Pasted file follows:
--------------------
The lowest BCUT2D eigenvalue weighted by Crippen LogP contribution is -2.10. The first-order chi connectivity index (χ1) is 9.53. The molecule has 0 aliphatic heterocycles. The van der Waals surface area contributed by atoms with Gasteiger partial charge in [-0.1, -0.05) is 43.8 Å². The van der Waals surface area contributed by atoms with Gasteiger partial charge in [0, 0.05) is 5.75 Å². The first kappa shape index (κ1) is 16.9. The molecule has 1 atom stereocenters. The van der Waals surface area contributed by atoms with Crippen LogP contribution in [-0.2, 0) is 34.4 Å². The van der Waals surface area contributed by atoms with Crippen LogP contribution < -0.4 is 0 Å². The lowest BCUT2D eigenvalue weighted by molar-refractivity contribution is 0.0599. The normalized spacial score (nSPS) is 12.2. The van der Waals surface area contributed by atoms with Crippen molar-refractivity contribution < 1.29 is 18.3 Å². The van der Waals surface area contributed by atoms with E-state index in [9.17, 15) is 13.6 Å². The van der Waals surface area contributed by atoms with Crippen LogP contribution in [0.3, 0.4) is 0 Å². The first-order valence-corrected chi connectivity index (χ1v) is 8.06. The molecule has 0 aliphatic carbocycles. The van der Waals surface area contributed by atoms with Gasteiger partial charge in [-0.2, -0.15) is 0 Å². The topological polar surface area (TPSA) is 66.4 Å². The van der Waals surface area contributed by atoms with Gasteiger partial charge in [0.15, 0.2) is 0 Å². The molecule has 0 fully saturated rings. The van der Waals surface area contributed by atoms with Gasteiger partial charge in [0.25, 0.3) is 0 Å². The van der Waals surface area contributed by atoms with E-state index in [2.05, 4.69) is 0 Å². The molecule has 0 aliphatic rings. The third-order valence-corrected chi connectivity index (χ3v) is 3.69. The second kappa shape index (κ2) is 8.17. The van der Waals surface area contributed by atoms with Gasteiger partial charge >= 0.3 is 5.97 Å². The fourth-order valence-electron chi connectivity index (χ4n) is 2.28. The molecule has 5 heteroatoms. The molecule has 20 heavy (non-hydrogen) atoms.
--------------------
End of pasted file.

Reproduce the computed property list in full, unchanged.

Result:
The lowest BCUT2D eigenvalue weighted by Crippen LogP contribution is -2.10. The first-order chi connectivity index (χ1) is 9.53. The molecule has 0 aliphatic heterocycles. The van der Waals surface area contributed by atoms with Gasteiger partial charge in [-0.1, -0.05) is 43.8 Å². The van der Waals surface area contributed by atoms with Gasteiger partial charge in [0, 0.05) is 5.75 Å². The first kappa shape index (κ1) is 16.9. The molecule has 1 atom stereocenters. The van der Waals surface area contributed by atoms with Crippen LogP contribution in [-0.2, 0) is 34.4 Å². The van der Waals surface area contributed by atoms with Crippen LogP contribution < -0.4 is 0 Å². The lowest BCUT2D eigenvalue weighted by molar-refractivity contribution is 0.0599. The normalized spacial score (nSPS) is 12.2. The van der Waals surface area contributed by atoms with Crippen molar-refractivity contribution < 1.29 is 18.3 Å². The van der Waals surface area contributed by atoms with E-state index in [9.17, 15) is 13.6 Å². The van der Waals surface area contributed by atoms with Crippen LogP contribution in [0.3, 0.4) is 0 Å². The first-order valence-corrected chi connectivity index (χ1v) is 8.06. The molecule has 0 aliphatic carbocycles. The van der Waals surface area contributed by atoms with Gasteiger partial charge in [-0.2, -0.15) is 0 Å². The topological polar surface area (TPSA) is 66.4 Å². The van der Waals surface area contributed by atoms with Gasteiger partial charge in [0.15, 0.2) is 0 Å². The molecule has 0 fully saturated rings. The van der Waals surface area contributed by atoms with Gasteiger partial charge in [0.25, 0.3) is 0 Å². The van der Waals surface area contributed by atoms with E-state index in [2.05, 4.69) is 0 Å². The molecule has 0 aliphatic rings. The third-order valence-corrected chi connectivity index (χ3v) is 3.69. The second kappa shape index (κ2) is 8.17. The van der Waals surface area contributed by atoms with Gasteiger partial charge >= 0.3 is 5.97 Å². The fourth-order valence-electron chi connectivity index (χ4n) is 2.28. The molecule has 5 heteroatoms. The molecule has 20 heavy (non-hydrogen) atoms.